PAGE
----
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Editor’s note: This is an excerpt from an article in the December/January edition of the Community College Journal, the bimonthly magazine of the American Association of Community Colleges.
Big data is all the rage on campus—and why not? With the amount of information colleges collect, it makes sense that administrators would use what they know to boost student outcomes.
If only it were that simple.
The knock on big data has and continues to be that, despite the vast amount of information colleges and other proponents suddenly have at their disposal, using that information to spur effective institutional change is harder than it seems.
Despite these challenges, some forward-thinking community college leaders are putting big data to work. At Walla Walla Community College (WWCC) in southeastern Washington, for example, administrators have used workforce data to slowly transform the region’s once-flagging local economy into a model of smart growth and development. WWCC used data to guide the systematic expansion of its curriculum, providing targeted career and learning opportunities for students.
“We were looking for information to help us with strategic planning,” says WWCC President Steve VanAusdle of the college’s efforts.
What's in demand
VanAusdle credits a background in economics and finance for his interest in data. He led a pivotal realignment of the college in the late 1990s, not long after the signing of the North American Free Trade Agreement contributed to a swoon in the local economy.
“We lost much of our food processing and lumber products industries,” VanAusdle recalls of the transition. “We had a few hundred students on our doorstep seeking worker retraining. The question was, for what?”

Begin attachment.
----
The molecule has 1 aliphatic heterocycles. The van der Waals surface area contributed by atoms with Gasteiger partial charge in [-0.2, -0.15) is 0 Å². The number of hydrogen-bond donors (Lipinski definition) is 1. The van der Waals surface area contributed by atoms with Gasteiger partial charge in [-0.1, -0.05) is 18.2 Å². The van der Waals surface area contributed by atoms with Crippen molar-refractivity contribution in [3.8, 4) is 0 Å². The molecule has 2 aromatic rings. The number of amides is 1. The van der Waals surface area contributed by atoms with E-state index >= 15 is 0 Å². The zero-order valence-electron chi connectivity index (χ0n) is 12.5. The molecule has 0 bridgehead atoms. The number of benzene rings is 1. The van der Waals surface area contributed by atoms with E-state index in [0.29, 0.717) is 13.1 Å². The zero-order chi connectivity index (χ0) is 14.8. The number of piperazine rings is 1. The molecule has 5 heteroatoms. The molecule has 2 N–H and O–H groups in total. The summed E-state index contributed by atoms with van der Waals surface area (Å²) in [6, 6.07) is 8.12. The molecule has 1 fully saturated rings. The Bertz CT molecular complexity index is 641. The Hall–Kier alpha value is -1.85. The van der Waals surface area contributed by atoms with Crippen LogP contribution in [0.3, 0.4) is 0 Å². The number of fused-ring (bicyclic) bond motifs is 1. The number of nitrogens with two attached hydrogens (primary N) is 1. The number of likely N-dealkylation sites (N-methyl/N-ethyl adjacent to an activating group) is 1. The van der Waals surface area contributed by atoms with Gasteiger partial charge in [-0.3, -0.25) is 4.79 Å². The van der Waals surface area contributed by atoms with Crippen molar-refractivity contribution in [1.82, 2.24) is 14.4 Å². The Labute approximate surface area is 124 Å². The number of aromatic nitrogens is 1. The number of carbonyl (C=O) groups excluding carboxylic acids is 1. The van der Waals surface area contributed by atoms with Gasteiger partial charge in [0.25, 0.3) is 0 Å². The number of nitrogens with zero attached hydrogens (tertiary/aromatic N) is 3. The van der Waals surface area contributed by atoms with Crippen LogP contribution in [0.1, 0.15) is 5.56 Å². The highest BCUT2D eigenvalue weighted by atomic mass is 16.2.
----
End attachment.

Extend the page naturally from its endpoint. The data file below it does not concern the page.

It was a turning point, he says.
“We decided we had to reinvent the college if we were going to contribute to the transformation of this area. We took some pretty bold actions."
Using data it had collected to identify new workforce opportunities for students across the region, the college decided to double down on its successful nursing program. Engineering and environmental issues were also in demand, so the college launched its Water & Environmental Center to meet the demand for workers with skills from salmon recovery to farm irrigation. It even partnered with tractor maker John Deere to train mechanics and enroll more students in its burgeoning wind energy programs.
The data experts
The process began over a decade ago when VanAusdle first met the founders of EMSI—shorthand for Economic Modeling Specialists International. The fledgling company in Moscow, Idaho, prides itself on turning mountains of labor market data into useful information for clients, principally community colleges.
“We were excited by EMSI’s interest in helping community colleges measure their impact on students, communities they serve, and the return they could generate back to the taxpayer,” VanAusdle says.
Among EMSI’s primary services are economic impact studies.
“These are social-economic models that bring relevant data together to estimate the value of community colleges in their regions,” explains Josh Wright, senior editor at EMSI. Wright says his company has generated reports for nearly half the nation’s community colleges.